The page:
Kaitlyn Dever wanted to make a lasting impression. Here she was, a 15-year-old actress whose biggest credits at the time were bit parts in films like J. Edgar and Bad Teacher and roles on Justified and the Tim Allen sitcom Last Man Standing, sharing the screen with Brie Larson, John Gallagher Jr., and a handful of other young actors who hadn’t yet broken but had chops. And so to prove herself, she spit on Rami Malek. Many times. Too many times, as it turns out.
“At the time I didn’t really know wide lens, short lens … what any of that meant,” Dever says, reminiscing about Short Term 12 from a table at the Bowery Hotel. After a few takes, she remembers, director Destin Daniel Cretton checked in. “He goes, ‘Have you been spitting on [Rami] this whole time?’ He then clarified, ‘We’re not really on that yet. We’re actually on Brie and John right now.’ And I was mortified.
“Oh my god, he hates me,” Dever remembers thinking. “I’m never working again. … I was around all of these cool people that I’m learning so much from, and then that sort of thing happens, and I just wanted to go in a corner and exit the room.” (Through a representative, Malek declined to be interviewed for this story.)
Malek ended up being “chill” about the whole thing, and Dever ended up being part of, in hindsight, one of the most impressive casts of the 2010s. Released in 2013, Short Term 12 is an alternatingly heartwarming and heartbreaking film about the residents of a group home for abused, neglected, and otherwise troubled children, and the young adults who look after them. Most notably, though, the movie served as a training ground and launchpad for some of the best actors working today. It caught Larson just as she was transitioning from roles in The United States of Tara and Community to the leading woman status she has today after Room and Captain Marvel; it also starred a pre–Mr. Robot, pre–Freddie Mercury Malek, a pre–10 Cloverfield Lane Gallagher, a pre–Brooklyn Nine-Nine Stephanie Beatriz, Lakeith Stanfield before his turns in Atlanta and Sorry to Bother You; and of course Dever, who has broken out in 2019 playing one half of the winning best-friend duo in Booksmart and a young woman dealing with the traumatic aftermath of being raped in Netflix’s acclaimed miniseries Unbelievable. Two Oscars, two Golden Globes, one Emmy, one superhero, and many of the best performances of the last few years can be traced back to this little indie movie that made $1.6 million at the box office.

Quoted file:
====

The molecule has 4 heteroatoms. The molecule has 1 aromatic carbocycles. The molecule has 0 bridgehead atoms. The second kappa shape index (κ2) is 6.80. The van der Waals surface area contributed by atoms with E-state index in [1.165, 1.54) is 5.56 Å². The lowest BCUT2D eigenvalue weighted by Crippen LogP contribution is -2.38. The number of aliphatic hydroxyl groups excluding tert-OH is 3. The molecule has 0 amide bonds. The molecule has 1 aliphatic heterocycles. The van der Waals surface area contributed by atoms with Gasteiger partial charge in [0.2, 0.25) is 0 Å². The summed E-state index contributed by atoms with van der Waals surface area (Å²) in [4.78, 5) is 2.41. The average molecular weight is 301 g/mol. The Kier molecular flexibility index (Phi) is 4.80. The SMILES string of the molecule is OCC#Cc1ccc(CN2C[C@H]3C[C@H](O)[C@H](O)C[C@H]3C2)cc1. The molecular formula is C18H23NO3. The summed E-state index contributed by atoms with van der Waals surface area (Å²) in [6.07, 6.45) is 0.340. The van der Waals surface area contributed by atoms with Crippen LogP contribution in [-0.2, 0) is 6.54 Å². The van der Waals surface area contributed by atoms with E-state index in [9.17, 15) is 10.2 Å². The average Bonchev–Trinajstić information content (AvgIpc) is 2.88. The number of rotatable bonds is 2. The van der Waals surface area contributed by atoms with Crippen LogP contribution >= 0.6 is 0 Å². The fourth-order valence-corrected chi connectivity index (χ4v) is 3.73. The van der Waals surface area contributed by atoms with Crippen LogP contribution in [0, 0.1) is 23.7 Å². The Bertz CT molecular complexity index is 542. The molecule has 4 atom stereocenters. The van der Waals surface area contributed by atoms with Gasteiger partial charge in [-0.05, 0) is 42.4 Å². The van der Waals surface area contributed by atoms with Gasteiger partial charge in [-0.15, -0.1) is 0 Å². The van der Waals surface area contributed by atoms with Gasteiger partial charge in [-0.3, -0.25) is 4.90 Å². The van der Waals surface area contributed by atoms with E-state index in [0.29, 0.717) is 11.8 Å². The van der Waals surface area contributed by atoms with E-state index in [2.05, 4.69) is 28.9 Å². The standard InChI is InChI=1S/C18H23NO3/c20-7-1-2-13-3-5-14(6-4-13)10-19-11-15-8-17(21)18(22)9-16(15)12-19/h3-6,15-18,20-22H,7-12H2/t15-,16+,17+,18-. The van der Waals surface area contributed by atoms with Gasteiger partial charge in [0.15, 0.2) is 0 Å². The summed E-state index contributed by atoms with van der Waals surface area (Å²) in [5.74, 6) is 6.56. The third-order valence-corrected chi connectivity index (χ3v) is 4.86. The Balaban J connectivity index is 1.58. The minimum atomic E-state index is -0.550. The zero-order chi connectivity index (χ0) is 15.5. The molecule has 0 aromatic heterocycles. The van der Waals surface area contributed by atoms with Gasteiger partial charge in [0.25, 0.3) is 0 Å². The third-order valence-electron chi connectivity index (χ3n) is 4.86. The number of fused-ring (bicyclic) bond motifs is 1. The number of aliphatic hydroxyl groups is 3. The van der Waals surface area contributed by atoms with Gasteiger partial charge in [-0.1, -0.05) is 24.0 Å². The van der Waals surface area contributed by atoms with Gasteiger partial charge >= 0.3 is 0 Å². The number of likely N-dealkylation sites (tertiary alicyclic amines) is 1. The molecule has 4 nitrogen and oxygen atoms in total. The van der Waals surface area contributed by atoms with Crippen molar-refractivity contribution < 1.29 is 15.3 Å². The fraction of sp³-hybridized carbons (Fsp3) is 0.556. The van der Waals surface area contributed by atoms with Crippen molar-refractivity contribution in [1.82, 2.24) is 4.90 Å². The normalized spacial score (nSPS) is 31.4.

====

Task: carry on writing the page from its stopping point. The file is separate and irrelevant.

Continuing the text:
All that considered, it’s tempting to wonder whether Cretton—who himself has risen in status as a director, this year releasing the Oscar-buzz-garnering, Michael B. Jordan–starring Just Mercy and having been tapped to helm Marvel’s Shang-Chi and the Legend of the Ten Rings, the first superhero movie directed by and starring people of Asian descent—has a fantastic, borderline precognitive level of foresight. But even he’ll admit that he never set out to usher in a wave of new talent with Short Term 12. He was just happy he was finally getting to make his movie—even if things did get a bit messy at times.
Dever had been waiting for a role like Jayden, a teenager with family issues and a habit of self-harming who comes to the group home after assaulting her therapist and reaching a breaking point with her father. When she first read the script for Short Term 12, she knew it was a “real opportunity, the kind of thing wasn’t offered to me, that has so much weight to it. … I wanted to give love and care to her story and her character.”
That often meant giving herself entirely to the performance, as several scenes depicted Jayden in her darkest moments. During one particularly harrowing scene, Jayden begins having a violent outburst when she realizes her father won’t be visiting. It’s a stunning, hard-to-watch performance for such a young actor, as Dever becomes volcanic and then almost feral, screaming and writhing as the saintly supervisor Mason, played by Gallagher, mercifully struggles to restrain her. “There are very specific ways you are allowed to touch and not touch a kid in a facility like that,” Gallagher remembers, “even if they’re having a massive tantrum and freaking out.” He admits to being nervous before the scene, and before shooting, the pair rehearsed carefully, going through each motion step-by-step. “I remember being like, ‘I am going to watch Kaitlyn, and make sure that I am following her prompts and her cues,’” the actor says. “Because she’s the one that has to be going crazy and flailing, going wild. … We were all just so blown away that she had that in her.”
In a similarly intense scene, Larson’s character, the resilient but guarded lead supervisor Grace, tries to force her way into Jayden’s room to check on her. “And finally the door opens, and I have a cupcake in my hand, and I throw it at her face,” Dever remembers. “And I think I threw it too hard, and I think I hit Brie’s head against the door. I could hear it. But she was like, ‘No, you didn’t. It’s totally fine.’ But I’m still convinced. She was just too nice to say anything.” (Through a representative, Larson declined to be interviewed for this story.)
Though the film isn’t necessarily autobiographical, Short Term 12 does come from lived experience, as Cretton once worked in a group care facility for children. “I couldn’t find a job anywhere else and I found out that they were hiring through a friend of mine,” he says. “And at the time, all you needed was a college degree. I really didn’t have any idea what I was getting into, but it ended up being one of the most impactful jobs I’ve ever had.
“A lot of people don’t last very long in that type of job,” he says. “But the people who have stayed there for long periods of time, they have a reason, or a calling, something in their own life that they went through that brought them to want to really care for people who are vulnerable, like Grace or Mason.”
Cretton worked at the facility for two years, and later turned his experiences (and those of employees he interviewed) into a short film, also called Short Term 12. For a while, that was all that it was going to be. “I didn’t have any grand plans for it after that. That was my thesis film for grad school at San Diego State,” he says. “So that’s as far as I was thinking.”